And while we complain about kids who don't know the difference between "a House and a Senate" or can't tell us the name of the last President, we're doing little to simply mandate civics education from pre-K to 12th grade. Let's not talk about the virtues of the occasional social studies class -- forget that. Let's discuss and then legislate rigorous standards making civics as necessary as immunizations. Seriously: we need to bring School House Rock back with a passion. Starting as early as elementary school, students shouldn't pass any grade without a basic grasp of how government works. High school seniors should not be able to graduate without a firm grip on such fundamentals as how a bill becomes law and how campaigns work. Colleges shouldn't admit without passing a basic test that is either as standard as the SAT or fully integrated into it. Stop telling kids to "rock the vote" as if all they need to do is fill out a registration form at a local hip-hop concert. Bring it full circle, keep it correct and start teaching future generations about the process and the system beyond the vote. What occurs as bills are moved through Capitol Hill committee hearings is more important than making sure some backpacking college freshman checks off their party affiliation.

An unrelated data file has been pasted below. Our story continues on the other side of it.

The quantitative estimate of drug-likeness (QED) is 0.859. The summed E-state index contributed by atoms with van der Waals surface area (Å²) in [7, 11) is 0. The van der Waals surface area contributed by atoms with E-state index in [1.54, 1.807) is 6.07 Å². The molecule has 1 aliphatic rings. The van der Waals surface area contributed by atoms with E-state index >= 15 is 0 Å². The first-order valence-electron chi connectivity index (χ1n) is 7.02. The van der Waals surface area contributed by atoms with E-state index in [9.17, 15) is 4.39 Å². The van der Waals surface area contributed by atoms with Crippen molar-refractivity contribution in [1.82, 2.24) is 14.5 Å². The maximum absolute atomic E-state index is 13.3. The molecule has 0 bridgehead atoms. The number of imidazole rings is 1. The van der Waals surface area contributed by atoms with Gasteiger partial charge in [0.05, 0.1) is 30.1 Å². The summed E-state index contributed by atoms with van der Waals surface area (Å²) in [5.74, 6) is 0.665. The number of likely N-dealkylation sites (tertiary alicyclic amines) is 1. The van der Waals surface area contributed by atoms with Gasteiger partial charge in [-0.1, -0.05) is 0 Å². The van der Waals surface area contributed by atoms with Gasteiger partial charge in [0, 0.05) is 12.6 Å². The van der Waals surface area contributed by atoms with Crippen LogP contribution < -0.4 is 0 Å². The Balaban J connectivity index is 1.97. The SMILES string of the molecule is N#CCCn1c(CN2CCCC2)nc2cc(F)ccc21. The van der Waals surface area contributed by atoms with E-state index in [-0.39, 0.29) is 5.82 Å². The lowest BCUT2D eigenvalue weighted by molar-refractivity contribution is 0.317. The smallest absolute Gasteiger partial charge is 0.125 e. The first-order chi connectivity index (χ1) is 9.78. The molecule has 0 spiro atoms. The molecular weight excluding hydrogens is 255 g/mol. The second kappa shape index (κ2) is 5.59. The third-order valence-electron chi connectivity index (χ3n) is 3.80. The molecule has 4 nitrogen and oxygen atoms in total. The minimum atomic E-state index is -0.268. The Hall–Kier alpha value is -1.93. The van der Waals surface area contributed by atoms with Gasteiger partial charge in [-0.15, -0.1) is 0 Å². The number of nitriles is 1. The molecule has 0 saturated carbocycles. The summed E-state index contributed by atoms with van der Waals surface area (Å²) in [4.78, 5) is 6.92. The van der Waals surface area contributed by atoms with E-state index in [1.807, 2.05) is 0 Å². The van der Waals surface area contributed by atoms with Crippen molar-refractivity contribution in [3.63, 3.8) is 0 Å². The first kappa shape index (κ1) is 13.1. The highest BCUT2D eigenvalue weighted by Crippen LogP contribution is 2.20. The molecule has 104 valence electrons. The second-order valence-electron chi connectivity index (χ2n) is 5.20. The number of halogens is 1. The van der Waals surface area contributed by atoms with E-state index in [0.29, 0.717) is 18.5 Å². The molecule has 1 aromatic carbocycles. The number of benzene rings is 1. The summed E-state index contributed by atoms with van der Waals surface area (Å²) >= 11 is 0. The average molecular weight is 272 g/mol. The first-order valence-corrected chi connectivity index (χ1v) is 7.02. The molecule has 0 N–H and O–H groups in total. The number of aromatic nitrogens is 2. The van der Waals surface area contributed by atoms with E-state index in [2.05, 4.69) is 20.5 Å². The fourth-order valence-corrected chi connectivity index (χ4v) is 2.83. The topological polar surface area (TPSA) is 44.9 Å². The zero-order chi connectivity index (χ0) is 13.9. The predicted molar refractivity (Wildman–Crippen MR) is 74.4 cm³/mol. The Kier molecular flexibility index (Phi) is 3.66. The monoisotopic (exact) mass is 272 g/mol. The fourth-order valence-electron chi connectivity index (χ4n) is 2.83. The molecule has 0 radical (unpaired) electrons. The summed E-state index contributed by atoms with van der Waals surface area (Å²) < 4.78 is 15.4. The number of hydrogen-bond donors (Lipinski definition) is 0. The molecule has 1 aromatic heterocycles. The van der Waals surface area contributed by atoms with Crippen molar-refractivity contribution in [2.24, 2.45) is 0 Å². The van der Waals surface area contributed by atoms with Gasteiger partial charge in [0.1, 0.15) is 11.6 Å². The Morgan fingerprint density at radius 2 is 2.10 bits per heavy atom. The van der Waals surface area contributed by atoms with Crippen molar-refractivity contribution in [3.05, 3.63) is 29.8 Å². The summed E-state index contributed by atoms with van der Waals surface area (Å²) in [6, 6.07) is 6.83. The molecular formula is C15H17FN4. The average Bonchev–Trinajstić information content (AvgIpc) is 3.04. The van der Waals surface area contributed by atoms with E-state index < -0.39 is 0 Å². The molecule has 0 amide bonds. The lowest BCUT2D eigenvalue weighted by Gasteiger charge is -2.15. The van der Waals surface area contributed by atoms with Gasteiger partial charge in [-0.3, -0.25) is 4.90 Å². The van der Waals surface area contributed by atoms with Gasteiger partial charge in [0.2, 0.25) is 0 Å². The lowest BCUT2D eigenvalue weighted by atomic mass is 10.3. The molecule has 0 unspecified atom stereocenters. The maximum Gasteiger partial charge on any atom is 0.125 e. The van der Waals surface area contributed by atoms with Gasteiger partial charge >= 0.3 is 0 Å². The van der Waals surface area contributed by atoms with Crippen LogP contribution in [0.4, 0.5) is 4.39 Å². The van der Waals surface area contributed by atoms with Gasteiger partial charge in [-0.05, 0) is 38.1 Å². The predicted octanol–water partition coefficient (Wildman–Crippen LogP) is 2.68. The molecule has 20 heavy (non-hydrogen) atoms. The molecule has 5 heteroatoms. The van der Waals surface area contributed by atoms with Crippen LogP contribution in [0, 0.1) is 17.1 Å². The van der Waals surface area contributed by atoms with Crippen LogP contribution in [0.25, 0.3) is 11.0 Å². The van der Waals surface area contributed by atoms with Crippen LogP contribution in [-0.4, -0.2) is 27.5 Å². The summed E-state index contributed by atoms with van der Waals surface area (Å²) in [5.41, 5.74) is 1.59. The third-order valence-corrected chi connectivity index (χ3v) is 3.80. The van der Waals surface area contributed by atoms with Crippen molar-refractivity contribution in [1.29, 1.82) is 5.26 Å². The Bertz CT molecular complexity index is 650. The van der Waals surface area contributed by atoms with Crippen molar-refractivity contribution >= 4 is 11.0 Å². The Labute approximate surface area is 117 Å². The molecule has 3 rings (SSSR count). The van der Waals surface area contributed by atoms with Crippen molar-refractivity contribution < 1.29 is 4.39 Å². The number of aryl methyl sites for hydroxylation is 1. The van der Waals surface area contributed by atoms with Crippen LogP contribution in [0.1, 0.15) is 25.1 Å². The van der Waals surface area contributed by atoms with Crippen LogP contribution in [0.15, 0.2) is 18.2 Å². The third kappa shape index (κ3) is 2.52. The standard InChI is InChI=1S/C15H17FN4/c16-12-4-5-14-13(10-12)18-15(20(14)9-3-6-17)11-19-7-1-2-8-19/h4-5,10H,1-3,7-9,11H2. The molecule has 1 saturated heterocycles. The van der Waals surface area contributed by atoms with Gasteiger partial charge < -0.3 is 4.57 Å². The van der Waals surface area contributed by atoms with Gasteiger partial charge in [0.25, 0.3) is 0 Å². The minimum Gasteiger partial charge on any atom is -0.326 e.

True that many intellectuals are already bantering about how to either fix, modify or banish the Electoral College -- that's the first item raised in any coffee house exchange on what's wrong with American voting. But, why talk about the EC when we're having issues with the dumb stuff, like submitting a ballot? Hence, discourse on what's wrong with our voting system and how we fix it is as critical as the post-mortem horse race analysis we'll all pimp endlessly into 2009.
Now, if bets are placed on the assumption of such a national conversation taking place any time soon, don't waste your breath. Politics is now a multi-billion dollar hustle and the players have a vested interest in keeping the wool over our collective eyes. We need to circumvent that action. Vigorously revisiting holes in the foundation might feel stupid and somewhat embarrassing, but what could transpire following that conversation is a healthy thing. In fact, it might actually save our national life.